'Yumas' In Cuba, "As If They Had Never Left" / 14ymedio, Zunilda Mata
14ymedio, Zunilda Mata – He didn't know that in Cuba he would be
rebaptized yuma, but, within a few days of arriving he's become
accustomed to the word and his condition as a "hidden" tourist. Daniel,
born in Oklahoma, is one of the thousands of travelers from the United
States who have officially visited the island under one of the 12
categories authorized by Barack Obama's administration.
They are everywhere and are distinguished by their accents, their
generous tips and a fascination with everything they see.
"I came with a group of Protestant pastors, but in total we've only had
one day of religious programming, the rest of the time we've visited
bars, museums and come to know the country better," he tells 14ymedio at
an outdoor café at the Hotel Inglaterra in Havana.
Daniel arrived two weeks ago with a group organized by the Martin Luther
King Cultural Center, founded by Raul Suarez, a religious man who enjoys
Under the terms of the relaxations, Americans are obliged to justify
their trips to the island in great detail, and are at risk of the United
States Office of Foreign Assets Control (OFAC) imposing a heavy fine if
they don't comply with the requirements of their visit.
However, since the opening of the island to tourism in the nineties,
many of them have come to Cuba through third countries. The basic change
in the last year and a half bas been the ability to set aside
circumspection, and jet-set American have turned Havana's streets into
their latest fashion show.
In the first quarter of this year about 100,000 Americans arrived in
Cuba, a figure that is double last year's number.
"I went to Viñales, Maria La Gorda beach, and tomorrow I'm going to
Holguin and Santiago de Cuba," Daniel details. "Part of the agenda was
prepared from there," he added. His program was put together thanks to
the increasing number of alternative agencies and private accommodations
that offer ever expanded services.
"I'm staying in a private home near Neptune Street and the family has
connected me with another to accommodate me in the East," says Daniel.
He prefers spending time "with the people, to get to know the country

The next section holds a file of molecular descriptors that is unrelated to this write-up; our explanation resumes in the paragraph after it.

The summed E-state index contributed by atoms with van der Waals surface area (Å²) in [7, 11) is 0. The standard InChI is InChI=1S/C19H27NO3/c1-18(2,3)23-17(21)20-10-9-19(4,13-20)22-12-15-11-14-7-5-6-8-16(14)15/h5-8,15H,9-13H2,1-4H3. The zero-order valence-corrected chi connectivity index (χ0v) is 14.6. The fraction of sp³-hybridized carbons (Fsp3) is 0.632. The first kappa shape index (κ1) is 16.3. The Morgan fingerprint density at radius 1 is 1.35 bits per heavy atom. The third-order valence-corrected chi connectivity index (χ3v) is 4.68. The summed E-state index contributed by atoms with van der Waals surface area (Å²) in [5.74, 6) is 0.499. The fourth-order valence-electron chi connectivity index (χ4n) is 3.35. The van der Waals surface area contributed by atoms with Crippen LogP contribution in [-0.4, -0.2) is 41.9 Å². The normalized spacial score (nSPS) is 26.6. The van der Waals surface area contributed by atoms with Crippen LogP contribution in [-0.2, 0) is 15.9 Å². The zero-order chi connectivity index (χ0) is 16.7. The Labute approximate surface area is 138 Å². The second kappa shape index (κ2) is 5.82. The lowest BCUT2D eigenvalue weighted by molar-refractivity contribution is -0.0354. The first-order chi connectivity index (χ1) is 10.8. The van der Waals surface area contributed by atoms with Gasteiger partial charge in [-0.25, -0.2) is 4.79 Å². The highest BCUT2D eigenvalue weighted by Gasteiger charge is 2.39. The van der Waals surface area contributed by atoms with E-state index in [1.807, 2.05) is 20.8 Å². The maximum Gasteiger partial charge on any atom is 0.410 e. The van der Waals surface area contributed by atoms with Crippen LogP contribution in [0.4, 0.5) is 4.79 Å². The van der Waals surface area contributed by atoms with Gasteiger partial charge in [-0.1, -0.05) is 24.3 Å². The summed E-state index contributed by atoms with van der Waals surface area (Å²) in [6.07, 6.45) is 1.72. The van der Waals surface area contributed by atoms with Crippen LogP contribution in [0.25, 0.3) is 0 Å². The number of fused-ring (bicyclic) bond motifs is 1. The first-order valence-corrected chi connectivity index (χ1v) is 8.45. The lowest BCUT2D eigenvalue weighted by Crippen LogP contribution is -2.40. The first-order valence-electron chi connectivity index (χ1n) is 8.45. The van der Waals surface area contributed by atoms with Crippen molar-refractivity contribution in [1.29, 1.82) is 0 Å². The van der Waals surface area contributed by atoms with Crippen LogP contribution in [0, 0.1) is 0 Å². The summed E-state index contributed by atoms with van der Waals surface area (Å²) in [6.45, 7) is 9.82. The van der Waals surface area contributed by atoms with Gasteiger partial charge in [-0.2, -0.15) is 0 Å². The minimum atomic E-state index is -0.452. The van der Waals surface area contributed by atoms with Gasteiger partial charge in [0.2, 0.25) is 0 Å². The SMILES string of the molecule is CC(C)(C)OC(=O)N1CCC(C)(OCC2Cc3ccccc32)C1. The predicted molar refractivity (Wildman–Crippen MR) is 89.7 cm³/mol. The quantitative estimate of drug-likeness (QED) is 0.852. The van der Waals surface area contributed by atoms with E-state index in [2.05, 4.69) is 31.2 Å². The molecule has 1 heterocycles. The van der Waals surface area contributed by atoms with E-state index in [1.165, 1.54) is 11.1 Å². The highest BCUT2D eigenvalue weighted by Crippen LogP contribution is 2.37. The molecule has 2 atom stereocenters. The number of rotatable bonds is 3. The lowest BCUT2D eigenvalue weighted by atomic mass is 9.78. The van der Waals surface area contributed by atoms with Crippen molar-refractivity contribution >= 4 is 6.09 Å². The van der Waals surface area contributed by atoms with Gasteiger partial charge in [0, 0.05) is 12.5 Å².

better," but doesn't rule out "enjoying the Hotel Nacional or the
Riviera for the last two nights," two of the great architectural
obsessions of yumas who tour Havana.
"They come looking for anything that reminds them of the US presence in
Cuba: Hemingway's house, old cars, hotels that were erected with money
from the mafia and, of course, they want to try a famous Cuba Libre,"
explains Yamilé, a Havanan who runs a dance academy near the Prado and
also offers city tours and "escapes to all sorts of places."
"The yumas are now the preferred tourists, because they have money,
they're willing to pay for high quality, and they try to be nice,"
explains one of the guides working with Yamilé. "We have people who rent
rooms who will only accept Americans."
Ivón rents two rooms on Compostela Street, in the historic center of the
capital. "A few years ago having an American or an Israeli was a real
pain," he said. "We had to inform [the police] every time the tourist
left the room, talked to someone, or if they had a really big suitcase,"
but now "there are so many yumas" that the controls have eased up somewhat.
At Jose Marti International Airport in Havana, the immigration
officials' practice of stamping the visa on a separate piece of paper,
rather than on one of the pages of the US passport, remains in place.
This way the passport doesn't record the trip to Cuba.
In legal respects, for the United States they are not tourists, but
citizens who come to expand the "people to people" diplomacy pushed by
Obama. But Cuban ingenuity has also adapted to this furtive way of
entertainment and has created offerings that meet the requirements.
"We have a visit to the town of Regla to see the museum, which has very
good explanations of Santeria in Cuba, and then the program includes a
fiesta we they can dance and eat," explains Yamilé. "When the activities
are done, they are free to do whatever they want and go wherever they want."
Yoga classes, visits to ecologically interesting places, visits to small
industries, and even programs focused on helping Havana's abandoned
dogs, make up a part of the kaleidoscope of activities that have been
developed since the easing of travel for yumas.
"They just need a justification and we give it to them, we adapt to what
they need because we have people who know everything," boasts Yamilé.
In a bar in Old Havana, dozens of Cuba Libres are waiting for thirsty
yumas. "I see them and it's like they never left, as if they had always
been here," says the waiter, while mixing Cuban and American flavors.
Source: 'Yumas' In Cuba, "As If They Had Never Left" / 14ymedio, Zunilda
Mata – Translating Cuba -
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